Hillsboro Is Optimistically Vying to Host the Major League Baseball All-Star Game

It’s a long shot. And they know it.

Last week, Major League Baseball announced it would no longer host its All-Star Game and player draft in Atlanta, after Georgia Gov. Brian Kemp signed voter legislation that could hinder access to voting and disenfranchise Black voters.

That means the All-Star Game needs a new host for July 13. Among the cities volunteering to host it: Hillsboro, Ore.

City officials in Hillsboro are making a wildly optimistic—but not entirely facetious—pitch to host the MLB All-Star Game in Ron Tonkin Stadium, a minor league ballpark that seats 4,500 and is home to the Hillsboro Hops.

Hillsboro, Portland's suburban neighbor to the west, is a Washington County town known for, well, not very much at all. But Hillsboro's lack of pomp isn't stopping local leaders, including its mayor, from dangling a carrot to the majors.

"There's always a chance. So it may be a long shot, but we're here. We're ready to go," Hillsboro Mayor Steve Callaway tells WW.

The decision to move the All-Star Game out of Atlanta has sparked national furor, with Republicans complaining that the league bowed to "cancel culture." In a statement April 2, Major League Baseball Commissioner Robert Manfred Jr. wrote that the league's decision was made after consulting with its athletes and players' groups.

"Major League Baseball fundamentally supports voting rights for all Americans and opposes restrictions to the ballot box," the statement read. "We proudly used our platform to encourage baseball fans and communities throughout our country to perform their civic duty and actively participate in the voting process. Fair access to voting continues to have our game's unwavering support."

Meanwhile, other cities are eager to capitalize. Milwaukee and Chicago have been floated as possible venues.

And then, of course, there's Hillsboro.

The Hillsboro Hops, one of the Arizona Diamondbacks' farm teams, tweeted the city's somewhat paltry qualifications for hosting the game on April 2. Team president K.L. Wombacher tells WW the tweet was the team just trying "to have a little fun."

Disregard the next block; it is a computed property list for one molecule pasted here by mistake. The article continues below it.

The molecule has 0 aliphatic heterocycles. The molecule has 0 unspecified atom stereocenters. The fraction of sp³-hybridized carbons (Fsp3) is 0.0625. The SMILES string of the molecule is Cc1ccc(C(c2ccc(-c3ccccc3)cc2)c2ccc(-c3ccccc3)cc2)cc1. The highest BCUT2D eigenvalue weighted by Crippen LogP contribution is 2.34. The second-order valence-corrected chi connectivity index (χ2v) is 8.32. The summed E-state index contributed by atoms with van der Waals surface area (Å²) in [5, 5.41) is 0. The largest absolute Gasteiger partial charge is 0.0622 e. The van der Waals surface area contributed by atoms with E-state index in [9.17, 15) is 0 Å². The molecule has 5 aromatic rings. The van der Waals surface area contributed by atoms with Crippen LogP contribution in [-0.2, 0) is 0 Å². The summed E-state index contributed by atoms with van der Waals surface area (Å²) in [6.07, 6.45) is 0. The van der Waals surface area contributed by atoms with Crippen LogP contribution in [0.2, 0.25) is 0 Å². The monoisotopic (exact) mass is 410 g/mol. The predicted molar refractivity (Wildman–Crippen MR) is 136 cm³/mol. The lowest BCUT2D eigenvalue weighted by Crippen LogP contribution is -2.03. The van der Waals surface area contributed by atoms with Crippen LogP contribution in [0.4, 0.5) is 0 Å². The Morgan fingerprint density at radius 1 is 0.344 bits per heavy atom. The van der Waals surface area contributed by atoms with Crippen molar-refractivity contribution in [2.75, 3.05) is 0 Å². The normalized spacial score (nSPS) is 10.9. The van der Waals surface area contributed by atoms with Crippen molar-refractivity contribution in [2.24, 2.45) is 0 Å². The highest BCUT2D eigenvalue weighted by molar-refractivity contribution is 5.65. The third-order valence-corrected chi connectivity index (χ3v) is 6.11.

Oregon politicians hopped on anyway. Oregon Secretary of State Shemia Fagan retweeted that tweet and commented, "Co-sign."

Hillsboro's selling points? Nike is close by, the food scene is taking off, and Oregon has an excellent voting rights record.

Nick Christensen, a public affairs specialist at Metro speaking merely as a baseball stan to WW, asks, "Why not Hillsboro?"

"This part of Oregon has the best weather in America on July 13, we have America's best voting rights, we're the headquarters of Nike, which is the official uniform supplier of baseball, and this is someday going to be a great MLB city," Christensen says.

A dedicated group of baseball aficionados dubbing themselves the Portland Diamond Project has long wanted to bring an MLB team to Portland, claiming the city is the ideal environment for baseball to thrive.

The efforts to bring the All-Star Game to Hillsboro, though likely a fruitless effort, could revive the conversation of bringing America's favorite pastime back to Portland—at least for a day or two.

Callaway, the Hillsboro mayor, says he'd even arrange a fighter jet fly-by if the game came to Hillsboro, and boasts of the city's many available hotel rooms and the perfect airport for private jets to land on.

"I love baseball. But, athletically, I probably peaked at the time I learned to walk," says Callaway.

And if the MLB called tomorrow, asking to hold the game in his city? "I would be equal parts thrilled and shocked and then we would get going right away."

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